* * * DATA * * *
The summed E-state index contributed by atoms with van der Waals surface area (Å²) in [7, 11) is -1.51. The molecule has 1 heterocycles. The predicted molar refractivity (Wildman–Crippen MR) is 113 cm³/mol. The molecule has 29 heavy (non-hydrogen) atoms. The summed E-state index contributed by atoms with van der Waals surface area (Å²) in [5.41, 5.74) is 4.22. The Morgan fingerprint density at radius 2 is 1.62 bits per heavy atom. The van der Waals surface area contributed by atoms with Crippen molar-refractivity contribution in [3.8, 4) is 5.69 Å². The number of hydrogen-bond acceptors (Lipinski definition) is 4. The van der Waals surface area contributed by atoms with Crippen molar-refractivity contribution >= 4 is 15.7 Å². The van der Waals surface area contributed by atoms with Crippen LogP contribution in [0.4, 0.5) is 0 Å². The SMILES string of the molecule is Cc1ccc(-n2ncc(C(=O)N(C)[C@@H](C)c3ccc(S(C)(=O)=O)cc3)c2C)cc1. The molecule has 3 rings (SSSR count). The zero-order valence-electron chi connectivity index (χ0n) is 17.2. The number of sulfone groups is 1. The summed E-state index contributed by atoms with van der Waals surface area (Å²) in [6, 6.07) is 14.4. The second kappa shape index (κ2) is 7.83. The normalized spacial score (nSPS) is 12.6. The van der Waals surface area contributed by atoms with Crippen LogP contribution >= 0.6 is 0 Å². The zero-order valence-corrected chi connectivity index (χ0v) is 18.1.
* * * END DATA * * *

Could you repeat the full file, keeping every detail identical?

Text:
The summed E-state index contributed by atoms with van der Waals surface area (Å²) in [7, 11) is -1.51. The molecule has 1 heterocycles. The predicted molar refractivity (Wildman–Crippen MR) is 113 cm³/mol. The molecule has 29 heavy (non-hydrogen) atoms. The summed E-state index contributed by atoms with van der Waals surface area (Å²) in [5.41, 5.74) is 4.22. The Morgan fingerprint density at radius 2 is 1.62 bits per heavy atom. The van der Waals surface area contributed by atoms with Crippen molar-refractivity contribution in [3.8, 4) is 5.69 Å². The number of hydrogen-bond acceptors (Lipinski definition) is 4. The van der Waals surface area contributed by atoms with Crippen molar-refractivity contribution >= 4 is 15.7 Å². The van der Waals surface area contributed by atoms with Crippen LogP contribution in [0.4, 0.5) is 0 Å². The SMILES string of the molecule is Cc1ccc(-n2ncc(C(=O)N(C)[C@@H](C)c3ccc(S(C)(=O)=O)cc3)c2C)cc1. The molecule has 3 rings (SSSR count). The zero-order valence-electron chi connectivity index (χ0n) is 17.2. The number of sulfone groups is 1. The summed E-state index contributed by atoms with van der Waals surface area (Å²) in [6, 6.07) is 14.4. The second kappa shape index (κ2) is 7.83. The normalized spacial score (nSPS) is 12.6. The van der Waals surface area contributed by atoms with Crippen LogP contribution >= 0.6 is 0 Å². The zero-order valence-corrected chi connectivity index (χ0v) is 18.1.